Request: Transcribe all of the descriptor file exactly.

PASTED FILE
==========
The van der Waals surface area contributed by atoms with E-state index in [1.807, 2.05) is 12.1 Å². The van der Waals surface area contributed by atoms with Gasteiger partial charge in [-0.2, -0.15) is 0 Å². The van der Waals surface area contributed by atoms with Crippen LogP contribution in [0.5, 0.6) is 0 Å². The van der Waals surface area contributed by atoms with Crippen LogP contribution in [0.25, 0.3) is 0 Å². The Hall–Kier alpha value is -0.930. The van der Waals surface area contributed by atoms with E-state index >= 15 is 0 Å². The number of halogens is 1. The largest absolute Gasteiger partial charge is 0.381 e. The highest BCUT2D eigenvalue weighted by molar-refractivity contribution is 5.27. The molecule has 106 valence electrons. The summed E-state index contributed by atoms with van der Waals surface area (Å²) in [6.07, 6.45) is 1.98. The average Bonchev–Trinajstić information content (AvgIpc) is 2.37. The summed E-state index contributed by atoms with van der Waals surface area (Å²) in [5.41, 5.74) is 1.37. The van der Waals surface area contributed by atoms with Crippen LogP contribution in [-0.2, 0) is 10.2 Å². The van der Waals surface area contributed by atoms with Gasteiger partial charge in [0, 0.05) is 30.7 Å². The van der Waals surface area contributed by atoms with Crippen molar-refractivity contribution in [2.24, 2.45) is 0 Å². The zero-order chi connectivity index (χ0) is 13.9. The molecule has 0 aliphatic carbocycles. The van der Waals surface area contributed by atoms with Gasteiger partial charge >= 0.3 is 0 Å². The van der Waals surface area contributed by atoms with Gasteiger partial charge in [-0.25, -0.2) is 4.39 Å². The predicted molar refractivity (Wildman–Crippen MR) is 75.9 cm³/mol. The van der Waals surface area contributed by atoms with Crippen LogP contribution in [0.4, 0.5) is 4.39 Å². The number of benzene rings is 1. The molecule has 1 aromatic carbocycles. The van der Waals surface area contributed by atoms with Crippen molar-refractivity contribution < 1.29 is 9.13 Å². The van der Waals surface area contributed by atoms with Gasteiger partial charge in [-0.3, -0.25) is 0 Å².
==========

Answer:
The van der Waals surface area contributed by atoms with E-state index in [1.807, 2.05) is 12.1 Å². The van der Waals surface area contributed by atoms with Gasteiger partial charge in [-0.2, -0.15) is 0 Å². The van der Waals surface area contributed by atoms with Crippen LogP contribution in [0.5, 0.6) is 0 Å². The van der Waals surface area contributed by atoms with Crippen LogP contribution in [0.25, 0.3) is 0 Å². The Hall–Kier alpha value is -0.930. The van der Waals surface area contributed by atoms with E-state index >= 15 is 0 Å². The number of halogens is 1. The largest absolute Gasteiger partial charge is 0.381 e. The highest BCUT2D eigenvalue weighted by molar-refractivity contribution is 5.27. The molecule has 106 valence electrons. The summed E-state index contributed by atoms with van der Waals surface area (Å²) in [6.07, 6.45) is 1.98. The average Bonchev–Trinajstić information content (AvgIpc) is 2.37. The summed E-state index contributed by atoms with van der Waals surface area (Å²) in [5.41, 5.74) is 1.37. The van der Waals surface area contributed by atoms with Crippen LogP contribution in [-0.2, 0) is 10.2 Å². The van der Waals surface area contributed by atoms with Gasteiger partial charge in [0, 0.05) is 30.7 Å². The van der Waals surface area contributed by atoms with Crippen molar-refractivity contribution in [2.24, 2.45) is 0 Å². The zero-order chi connectivity index (χ0) is 13.9. The molecule has 0 aliphatic carbocycles. The van der Waals surface area contributed by atoms with Gasteiger partial charge >= 0.3 is 0 Å². The van der Waals surface area contributed by atoms with Gasteiger partial charge in [-0.25, -0.2) is 4.39 Å². The predicted molar refractivity (Wildman–Crippen MR) is 75.9 cm³/mol. The van der Waals surface area contributed by atoms with Crippen LogP contribution in [0.4, 0.5) is 4.39 Å². The number of benzene rings is 1. The molecule has 1 aromatic carbocycles. The van der Waals surface area contributed by atoms with Crippen molar-refractivity contribution < 1.29 is 9.13 Å². The van der Waals surface area contributed by atoms with Gasteiger partial charge in [-0.3, -0.25) is 0 Å².